Community Forestry News

New Guide Assists Educators in Promoting Wyoming’s Natural Environments

Wyoming Project Learning Tree recently completed Exploring Wyoming’s Natural Environments, WYPLTlogowhich takes 6 activities from the national Project Learning Tree K-8 activity guide and makes them place-based to Wyoming.  For example, one of the activities, Three Cheers for Trees, takes a closer look at community forestry in Wyoming.  Educators are given a history of community forestry in Wyoming and shown the many benefits trees provide to Wyoming cities and towns.  The importance of evaluating the community forest and having a plan in place to properly maintain a healthy and diverse tree population is stressed through examples from Wyoming communities.  Students are asked to think about what their communities would be like without trees and how much trees add to their lives.  This guide helps to advance Wyoming Project Learning Tree’s mission of enabling educators to expand student’s knowledge and understanding of Wyoming’s rich natural resources.  This guide was produced through grants from the Wyoming State Forestry Division and the Wold Foundation, with volunteer contributions from Wyoming Project Learning Tree that totaled over 600 hours.

Arboretum Planned for Rock Springs

This spring Rock Springs will be home to Wyoming’s newest arboretum.  Through a grant from the Wyoming State Forestry Division, Rock Springs will be planting close to 150 trees on RockSpringsa site adjacent to the White Mountain golf course.  Rock Springs will be the fourth community to utilize this grant program and joins Pinedale, Newcastle and Sheridan in establishing new community arboretums.  Grant funding is also going to the High Plains Arboretum west of Cheyenne to offset the cost of a new irrigation system and to re-establish several tree species that were originally planted for research purposes when the USDA Cheyenne Horticultural Field Station was in operation beginning in 1928.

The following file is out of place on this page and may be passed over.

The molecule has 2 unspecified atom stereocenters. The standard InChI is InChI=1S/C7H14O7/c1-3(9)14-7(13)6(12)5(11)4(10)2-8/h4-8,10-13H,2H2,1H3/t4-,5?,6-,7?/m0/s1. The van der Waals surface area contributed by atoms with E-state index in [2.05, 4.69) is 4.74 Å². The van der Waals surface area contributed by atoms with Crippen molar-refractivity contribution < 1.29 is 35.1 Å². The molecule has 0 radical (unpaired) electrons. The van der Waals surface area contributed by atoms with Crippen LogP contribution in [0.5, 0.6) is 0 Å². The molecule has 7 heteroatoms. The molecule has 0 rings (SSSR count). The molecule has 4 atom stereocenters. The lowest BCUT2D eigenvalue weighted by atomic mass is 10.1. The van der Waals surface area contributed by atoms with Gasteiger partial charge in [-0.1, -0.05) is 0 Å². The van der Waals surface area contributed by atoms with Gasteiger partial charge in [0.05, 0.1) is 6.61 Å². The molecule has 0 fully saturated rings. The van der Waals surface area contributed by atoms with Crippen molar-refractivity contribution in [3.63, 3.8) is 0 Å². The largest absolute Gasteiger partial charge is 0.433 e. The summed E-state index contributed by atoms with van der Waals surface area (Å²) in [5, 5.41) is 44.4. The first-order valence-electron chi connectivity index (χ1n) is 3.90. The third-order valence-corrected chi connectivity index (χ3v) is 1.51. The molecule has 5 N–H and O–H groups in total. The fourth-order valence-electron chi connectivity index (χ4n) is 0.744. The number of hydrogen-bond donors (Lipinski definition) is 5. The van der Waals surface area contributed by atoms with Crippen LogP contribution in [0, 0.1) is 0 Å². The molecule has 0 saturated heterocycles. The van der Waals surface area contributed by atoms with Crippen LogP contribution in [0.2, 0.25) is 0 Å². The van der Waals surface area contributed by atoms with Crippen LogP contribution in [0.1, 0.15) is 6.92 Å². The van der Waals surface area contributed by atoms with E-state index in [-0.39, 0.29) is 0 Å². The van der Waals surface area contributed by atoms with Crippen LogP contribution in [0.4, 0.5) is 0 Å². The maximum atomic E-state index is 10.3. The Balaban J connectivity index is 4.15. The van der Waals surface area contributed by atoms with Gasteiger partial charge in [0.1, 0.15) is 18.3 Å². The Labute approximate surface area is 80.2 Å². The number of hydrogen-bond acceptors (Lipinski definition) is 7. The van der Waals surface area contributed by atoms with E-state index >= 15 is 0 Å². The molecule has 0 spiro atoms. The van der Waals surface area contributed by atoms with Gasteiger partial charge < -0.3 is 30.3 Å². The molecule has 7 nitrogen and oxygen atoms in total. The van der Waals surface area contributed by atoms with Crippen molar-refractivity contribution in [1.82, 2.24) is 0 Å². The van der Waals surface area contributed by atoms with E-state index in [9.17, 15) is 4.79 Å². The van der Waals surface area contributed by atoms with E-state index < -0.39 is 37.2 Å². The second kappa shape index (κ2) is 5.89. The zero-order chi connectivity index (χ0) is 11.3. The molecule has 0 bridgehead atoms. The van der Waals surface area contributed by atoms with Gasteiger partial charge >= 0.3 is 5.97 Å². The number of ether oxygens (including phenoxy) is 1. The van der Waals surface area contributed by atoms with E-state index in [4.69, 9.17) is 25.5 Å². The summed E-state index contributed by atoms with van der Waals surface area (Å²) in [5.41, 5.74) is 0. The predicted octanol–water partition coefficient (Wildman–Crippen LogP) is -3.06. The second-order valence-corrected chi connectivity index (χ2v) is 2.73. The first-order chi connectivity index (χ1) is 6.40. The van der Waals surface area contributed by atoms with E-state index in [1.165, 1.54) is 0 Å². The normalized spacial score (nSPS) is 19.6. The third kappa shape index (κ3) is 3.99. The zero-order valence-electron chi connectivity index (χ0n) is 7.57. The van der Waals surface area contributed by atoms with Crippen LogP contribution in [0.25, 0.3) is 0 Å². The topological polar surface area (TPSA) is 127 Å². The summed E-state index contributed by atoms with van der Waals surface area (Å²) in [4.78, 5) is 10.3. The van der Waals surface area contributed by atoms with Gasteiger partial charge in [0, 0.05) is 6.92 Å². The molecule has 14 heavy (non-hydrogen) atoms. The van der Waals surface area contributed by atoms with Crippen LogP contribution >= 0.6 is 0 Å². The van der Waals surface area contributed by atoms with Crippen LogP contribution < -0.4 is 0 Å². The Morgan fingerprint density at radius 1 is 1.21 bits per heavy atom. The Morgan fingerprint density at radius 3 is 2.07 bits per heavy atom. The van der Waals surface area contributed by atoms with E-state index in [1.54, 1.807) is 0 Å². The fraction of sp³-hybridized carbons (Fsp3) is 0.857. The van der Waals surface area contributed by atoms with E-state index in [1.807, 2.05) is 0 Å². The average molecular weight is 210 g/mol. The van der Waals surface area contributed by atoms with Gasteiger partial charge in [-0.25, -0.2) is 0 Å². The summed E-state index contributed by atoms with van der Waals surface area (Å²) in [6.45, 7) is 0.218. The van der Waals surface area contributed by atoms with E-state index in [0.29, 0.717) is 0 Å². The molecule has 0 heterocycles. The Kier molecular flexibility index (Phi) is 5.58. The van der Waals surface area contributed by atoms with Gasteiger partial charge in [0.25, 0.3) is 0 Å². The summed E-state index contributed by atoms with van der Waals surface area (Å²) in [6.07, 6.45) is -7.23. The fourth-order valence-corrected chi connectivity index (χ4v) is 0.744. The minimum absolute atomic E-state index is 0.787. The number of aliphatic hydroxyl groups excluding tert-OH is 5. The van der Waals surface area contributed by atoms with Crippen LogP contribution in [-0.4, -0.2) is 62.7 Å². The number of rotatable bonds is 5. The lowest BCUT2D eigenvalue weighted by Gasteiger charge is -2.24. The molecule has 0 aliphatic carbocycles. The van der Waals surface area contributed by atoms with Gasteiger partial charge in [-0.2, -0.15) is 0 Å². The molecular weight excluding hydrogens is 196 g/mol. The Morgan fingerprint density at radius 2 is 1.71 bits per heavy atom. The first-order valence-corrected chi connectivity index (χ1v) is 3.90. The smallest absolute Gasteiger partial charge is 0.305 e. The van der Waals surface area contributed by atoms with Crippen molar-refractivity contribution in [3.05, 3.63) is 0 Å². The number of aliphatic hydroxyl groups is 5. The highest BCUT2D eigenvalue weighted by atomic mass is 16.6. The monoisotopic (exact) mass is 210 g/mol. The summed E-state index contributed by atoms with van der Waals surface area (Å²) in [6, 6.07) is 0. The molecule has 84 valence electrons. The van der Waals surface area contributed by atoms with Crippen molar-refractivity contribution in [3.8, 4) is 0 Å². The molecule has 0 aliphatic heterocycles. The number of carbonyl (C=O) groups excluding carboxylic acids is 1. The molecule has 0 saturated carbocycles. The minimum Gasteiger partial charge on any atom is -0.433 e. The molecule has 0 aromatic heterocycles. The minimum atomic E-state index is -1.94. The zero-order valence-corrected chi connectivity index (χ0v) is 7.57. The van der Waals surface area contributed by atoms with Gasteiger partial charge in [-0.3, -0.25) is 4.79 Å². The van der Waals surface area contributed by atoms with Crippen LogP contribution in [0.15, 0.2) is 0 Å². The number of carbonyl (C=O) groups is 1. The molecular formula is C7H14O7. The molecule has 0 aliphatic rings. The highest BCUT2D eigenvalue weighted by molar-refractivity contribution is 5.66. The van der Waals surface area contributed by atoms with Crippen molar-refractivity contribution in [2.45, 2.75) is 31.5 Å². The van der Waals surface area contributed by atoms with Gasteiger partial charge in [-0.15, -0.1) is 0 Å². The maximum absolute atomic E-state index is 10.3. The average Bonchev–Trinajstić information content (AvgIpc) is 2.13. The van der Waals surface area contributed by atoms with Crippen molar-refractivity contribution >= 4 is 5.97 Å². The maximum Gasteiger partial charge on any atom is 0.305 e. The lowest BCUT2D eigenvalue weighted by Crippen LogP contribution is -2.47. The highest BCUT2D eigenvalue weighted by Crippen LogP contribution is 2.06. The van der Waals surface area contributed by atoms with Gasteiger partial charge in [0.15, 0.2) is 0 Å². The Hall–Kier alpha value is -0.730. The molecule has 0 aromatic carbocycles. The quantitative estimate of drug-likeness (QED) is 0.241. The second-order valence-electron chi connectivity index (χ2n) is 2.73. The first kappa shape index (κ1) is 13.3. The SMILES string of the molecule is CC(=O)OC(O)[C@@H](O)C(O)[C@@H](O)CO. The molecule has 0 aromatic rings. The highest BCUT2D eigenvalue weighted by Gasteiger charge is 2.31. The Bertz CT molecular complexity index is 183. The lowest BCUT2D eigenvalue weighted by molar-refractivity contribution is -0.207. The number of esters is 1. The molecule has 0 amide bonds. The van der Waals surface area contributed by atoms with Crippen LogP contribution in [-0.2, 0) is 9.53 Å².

Wyoming’s First Tree Campus USA

TCampusUSASheridan College was recently designated a Tree Campus USA for 2013.  Tree Campus USA, a national program launched in 2008 by the Arbor Day Foundation and Toyota, honors colleges and universities and their leaders for promoting healthy trees and engaging students and staff in the spirit of conservation.  To obtain this distinction, Sheridan College met the five core standards for effective campus forest management: a tree advisory committee, a campus tree-care plan, dedicated annual expenditures for its campus tree program, an Arbor Day observance and student service-learning project.  A big congratulations goes out to Zack Houck, Grounds Department Supervisor and Kelly Norris, Assistant District Forester who were both instrumental in the college achieving this designation!


Wyoming State Forestry Division Announces Wyoming’s 2014 Tree Farmer of the Year

On March 6, 2014 the Wyoming Tree Farm Committee honored the Jacobson family of Sundance, Wyoming, as the 2014 Wyoming Tree Farmer of the Year. This award recognizes outstanding sustainable forest management on family owned woodlands. The American Tree Farm System is a network of more than 95,000 woodland owners sustainably managing 26 million acres of forest land nationally.  They are the largest and oldest sustainable woodland system, with the objective of making sure woodland landowners have a voice in Washington about policies that impact family forest owners.  They also educate landowners and communities about the benefits of a working forest and sustainable forestry to keep forests healthy and productive.